Organization works toward peace in Evanston

Alex Kane Rudansky

Eleanor Jo Rodger wants to hear your voice.

The acting executive director and co-founder of PeaceAble Cities Evanston is working in collaboration with the Evanston Public Library, 1703 Orrington Ave., to host a forum next week about the creation of a completely peaceable city by 2020.

The Nov. 20 event will be an intergenerational conversation where residents can share their concerns about the community and visions of a peaceable city, she said.

“Everyone who lives in Evanston has a unique experience of what it is to live (here),” said Rodger, also a chaplain for the Evanston Police Department. “For some that’s a good experience, and for others it’s a challenging experience. We want to hear it all and work from there to fix it.”

Rodger chose the library as the location of the event because of the library’s role as a community facilitator, she said.

Library Director Mary Johns said the library is an ideal place for this type of conversation because it fosters the exchange of ideas in a neutral manner while representing the diversity of the community.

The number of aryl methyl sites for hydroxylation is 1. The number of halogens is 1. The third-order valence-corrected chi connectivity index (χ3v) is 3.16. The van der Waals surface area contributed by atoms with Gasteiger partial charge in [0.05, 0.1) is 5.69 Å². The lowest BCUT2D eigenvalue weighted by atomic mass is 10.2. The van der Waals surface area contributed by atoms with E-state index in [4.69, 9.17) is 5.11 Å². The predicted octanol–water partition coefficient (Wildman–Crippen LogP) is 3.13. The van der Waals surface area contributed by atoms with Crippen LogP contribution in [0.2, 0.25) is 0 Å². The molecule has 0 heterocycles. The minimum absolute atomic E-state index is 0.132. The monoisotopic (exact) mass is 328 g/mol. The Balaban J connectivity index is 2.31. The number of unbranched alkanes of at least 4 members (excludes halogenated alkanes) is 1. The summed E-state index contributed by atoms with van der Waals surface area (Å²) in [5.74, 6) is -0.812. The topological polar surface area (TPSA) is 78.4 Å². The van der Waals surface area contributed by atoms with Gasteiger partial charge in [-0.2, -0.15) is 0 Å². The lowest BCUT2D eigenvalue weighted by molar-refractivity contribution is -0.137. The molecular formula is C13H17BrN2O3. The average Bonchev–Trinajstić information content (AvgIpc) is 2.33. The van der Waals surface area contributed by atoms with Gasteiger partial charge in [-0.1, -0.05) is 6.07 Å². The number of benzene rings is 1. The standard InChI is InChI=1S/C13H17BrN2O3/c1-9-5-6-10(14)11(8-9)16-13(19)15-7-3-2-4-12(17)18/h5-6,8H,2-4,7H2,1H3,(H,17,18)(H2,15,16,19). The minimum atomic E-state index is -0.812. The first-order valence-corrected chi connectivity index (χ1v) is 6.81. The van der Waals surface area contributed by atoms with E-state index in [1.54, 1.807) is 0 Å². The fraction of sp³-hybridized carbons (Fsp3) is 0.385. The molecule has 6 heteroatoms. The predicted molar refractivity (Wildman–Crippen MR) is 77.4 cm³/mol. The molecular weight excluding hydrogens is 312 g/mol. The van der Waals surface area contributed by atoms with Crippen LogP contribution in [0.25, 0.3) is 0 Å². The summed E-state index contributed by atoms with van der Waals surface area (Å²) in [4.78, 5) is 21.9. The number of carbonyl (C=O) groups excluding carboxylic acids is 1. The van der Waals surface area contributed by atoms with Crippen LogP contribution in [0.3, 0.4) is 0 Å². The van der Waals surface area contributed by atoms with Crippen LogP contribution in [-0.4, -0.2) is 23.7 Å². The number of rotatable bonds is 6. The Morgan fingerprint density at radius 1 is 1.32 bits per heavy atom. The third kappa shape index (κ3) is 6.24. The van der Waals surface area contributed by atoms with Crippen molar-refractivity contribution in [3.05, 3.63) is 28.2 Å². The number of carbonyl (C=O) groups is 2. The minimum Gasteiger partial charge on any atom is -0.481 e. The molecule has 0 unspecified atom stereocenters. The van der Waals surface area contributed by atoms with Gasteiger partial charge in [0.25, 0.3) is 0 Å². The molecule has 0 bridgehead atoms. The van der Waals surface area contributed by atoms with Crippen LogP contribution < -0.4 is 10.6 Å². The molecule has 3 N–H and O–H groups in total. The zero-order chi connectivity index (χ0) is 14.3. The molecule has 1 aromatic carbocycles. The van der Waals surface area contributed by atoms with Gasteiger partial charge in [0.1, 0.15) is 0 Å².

The year-old PeaceAble Cities Evanston is not looking to become a new community service provider, Rodger said. The organization is working to support and publicize existing community services and resources while assessing what services are still needed in the city, she said.

PeaceAble Cities Evanston is taking form just as crime rates in Evanston are declining. Rates of robbery, theft and arson have all decreased by more than 20 percent within the past year, according to an EPD crime index report. This decrease is in line with the main goal of PeaceAble Cities Evanston, which is to create a community of peace and nonviolence, said EPD officer Loyce Spells, who is also a crime prevention specialist.

Both Rodger and Spells emphasized the organization’s goal of establishing a new “we” for the community.

“We need to tear down the things that have divided us,” said Spells, also a founding board member of PeaceAble Cities Evanston. “If it happens in Evanston, it happened to you.”

The organization is not working to create a new utopian community, Rodger said. Rather, the goal is to make a utopia out of the existing situation and not to work exclusively with those who already agree that change is needed, she said.

“People say you can’t eliminate violence,” Rodger said. “In response, I ask, how much is okay? One battered spouse a week, a month or a year?”

Rodger said she believes Evanston’s size and set of values make it the ideal place to work toward complete peace. Her ultimate goal is to make violence obsolete in Evanston and create a city of respect, kindness and courtesy, she said.

“There is a lack of peace in some people’s experience living in Evanston,” Rodger said. “Nobody should wake up in the morning afraid or worrying whether or not they will be treated respectfully.”

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